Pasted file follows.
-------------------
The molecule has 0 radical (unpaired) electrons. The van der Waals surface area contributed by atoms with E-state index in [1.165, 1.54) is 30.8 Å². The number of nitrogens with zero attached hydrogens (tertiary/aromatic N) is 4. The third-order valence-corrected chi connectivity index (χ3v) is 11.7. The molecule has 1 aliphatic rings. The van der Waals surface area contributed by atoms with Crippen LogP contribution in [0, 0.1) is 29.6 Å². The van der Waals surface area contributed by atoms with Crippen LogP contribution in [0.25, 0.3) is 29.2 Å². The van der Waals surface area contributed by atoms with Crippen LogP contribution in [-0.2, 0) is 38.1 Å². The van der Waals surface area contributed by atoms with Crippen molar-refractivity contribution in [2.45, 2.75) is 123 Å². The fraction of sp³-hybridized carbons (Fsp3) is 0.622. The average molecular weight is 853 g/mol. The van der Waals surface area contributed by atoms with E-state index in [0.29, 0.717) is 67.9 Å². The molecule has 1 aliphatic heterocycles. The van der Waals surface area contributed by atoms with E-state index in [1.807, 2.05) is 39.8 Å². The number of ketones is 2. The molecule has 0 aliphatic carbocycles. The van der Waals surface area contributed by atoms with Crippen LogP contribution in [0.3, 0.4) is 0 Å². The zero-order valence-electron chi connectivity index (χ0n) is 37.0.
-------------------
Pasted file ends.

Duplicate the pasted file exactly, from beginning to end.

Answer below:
The molecule has 0 radical (unpaired) electrons. The van der Waals surface area contributed by atoms with E-state index in [1.165, 1.54) is 30.8 Å². The number of nitrogens with zero attached hydrogens (tertiary/aromatic N) is 4. The third-order valence-corrected chi connectivity index (χ3v) is 11.7. The molecule has 1 aliphatic rings. The van der Waals surface area contributed by atoms with Crippen LogP contribution in [0, 0.1) is 29.6 Å². The van der Waals surface area contributed by atoms with Crippen LogP contribution in [0.25, 0.3) is 29.2 Å². The van der Waals surface area contributed by atoms with Crippen LogP contribution in [-0.2, 0) is 38.1 Å². The van der Waals surface area contributed by atoms with Crippen molar-refractivity contribution in [2.45, 2.75) is 123 Å². The fraction of sp³-hybridized carbons (Fsp3) is 0.622. The average molecular weight is 853 g/mol. The van der Waals surface area contributed by atoms with E-state index in [0.29, 0.717) is 67.9 Å². The molecule has 1 aliphatic heterocycles. The van der Waals surface area contributed by atoms with E-state index in [1.807, 2.05) is 39.8 Å². The number of ketones is 2. The molecule has 0 aliphatic carbocycles. The van der Waals surface area contributed by atoms with Crippen LogP contribution in [0.3, 0.4) is 0 Å². The zero-order valence-electron chi connectivity index (χ0n) is 37.0.